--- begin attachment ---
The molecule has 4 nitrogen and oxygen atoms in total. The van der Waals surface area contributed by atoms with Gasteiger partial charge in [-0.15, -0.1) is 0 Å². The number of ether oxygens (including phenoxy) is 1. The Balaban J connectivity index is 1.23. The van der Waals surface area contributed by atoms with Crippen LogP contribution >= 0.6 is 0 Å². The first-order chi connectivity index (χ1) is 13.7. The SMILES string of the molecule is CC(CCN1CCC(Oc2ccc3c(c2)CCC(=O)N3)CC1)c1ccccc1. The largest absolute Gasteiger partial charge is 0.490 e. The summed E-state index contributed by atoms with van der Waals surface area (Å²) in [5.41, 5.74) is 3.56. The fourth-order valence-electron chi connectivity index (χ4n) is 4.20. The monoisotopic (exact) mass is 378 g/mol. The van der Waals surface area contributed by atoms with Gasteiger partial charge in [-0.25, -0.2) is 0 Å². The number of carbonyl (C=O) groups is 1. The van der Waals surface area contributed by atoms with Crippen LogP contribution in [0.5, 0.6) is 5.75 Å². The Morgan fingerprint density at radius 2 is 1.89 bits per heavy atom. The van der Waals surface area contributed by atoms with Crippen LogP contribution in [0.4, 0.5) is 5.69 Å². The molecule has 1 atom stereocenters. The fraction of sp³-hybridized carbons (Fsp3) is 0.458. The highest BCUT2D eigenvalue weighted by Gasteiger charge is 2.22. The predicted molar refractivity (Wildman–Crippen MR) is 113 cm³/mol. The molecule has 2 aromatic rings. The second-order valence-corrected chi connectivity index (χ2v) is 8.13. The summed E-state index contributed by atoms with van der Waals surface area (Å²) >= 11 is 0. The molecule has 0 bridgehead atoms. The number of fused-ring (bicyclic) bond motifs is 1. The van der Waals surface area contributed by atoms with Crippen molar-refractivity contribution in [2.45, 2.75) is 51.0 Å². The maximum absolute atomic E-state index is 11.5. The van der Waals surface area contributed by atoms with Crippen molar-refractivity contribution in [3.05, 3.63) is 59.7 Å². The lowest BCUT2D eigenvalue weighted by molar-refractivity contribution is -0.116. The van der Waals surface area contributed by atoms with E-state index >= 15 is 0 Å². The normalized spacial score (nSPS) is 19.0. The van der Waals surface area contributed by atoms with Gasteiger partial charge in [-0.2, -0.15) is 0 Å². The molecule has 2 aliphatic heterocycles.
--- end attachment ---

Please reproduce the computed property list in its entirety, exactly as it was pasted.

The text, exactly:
The molecule has 4 nitrogen and oxygen atoms in total. The van der Waals surface area contributed by atoms with Gasteiger partial charge in [-0.15, -0.1) is 0 Å². The number of ether oxygens (including phenoxy) is 1. The Balaban J connectivity index is 1.23. The van der Waals surface area contributed by atoms with Crippen LogP contribution >= 0.6 is 0 Å². The first-order chi connectivity index (χ1) is 13.7. The SMILES string of the molecule is CC(CCN1CCC(Oc2ccc3c(c2)CCC(=O)N3)CC1)c1ccccc1. The largest absolute Gasteiger partial charge is 0.490 e. The summed E-state index contributed by atoms with van der Waals surface area (Å²) in [5.41, 5.74) is 3.56. The fourth-order valence-electron chi connectivity index (χ4n) is 4.20. The monoisotopic (exact) mass is 378 g/mol. The van der Waals surface area contributed by atoms with Gasteiger partial charge in [-0.25, -0.2) is 0 Å². The number of carbonyl (C=O) groups is 1. The van der Waals surface area contributed by atoms with Crippen LogP contribution in [0.5, 0.6) is 5.75 Å². The Morgan fingerprint density at radius 2 is 1.89 bits per heavy atom. The van der Waals surface area contributed by atoms with Crippen LogP contribution in [0.4, 0.5) is 5.69 Å². The molecule has 1 atom stereocenters. The fraction of sp³-hybridized carbons (Fsp3) is 0.458. The highest BCUT2D eigenvalue weighted by Gasteiger charge is 2.22. The predicted molar refractivity (Wildman–Crippen MR) is 113 cm³/mol. The molecule has 2 aromatic rings. The second-order valence-corrected chi connectivity index (χ2v) is 8.13. The summed E-state index contributed by atoms with van der Waals surface area (Å²) >= 11 is 0. The molecule has 0 bridgehead atoms. The number of fused-ring (bicyclic) bond motifs is 1. The van der Waals surface area contributed by atoms with Crippen molar-refractivity contribution in [2.45, 2.75) is 51.0 Å². The maximum absolute atomic E-state index is 11.5. The van der Waals surface area contributed by atoms with Crippen molar-refractivity contribution in [3.05, 3.63) is 59.7 Å². The lowest BCUT2D eigenvalue weighted by molar-refractivity contribution is -0.116. The van der Waals surface area contributed by atoms with E-state index >= 15 is 0 Å². The normalized spacial score (nSPS) is 19.0. The van der Waals surface area contributed by atoms with Gasteiger partial charge in [-0.2, -0.15) is 0 Å². The molecule has 2 aliphatic heterocycles.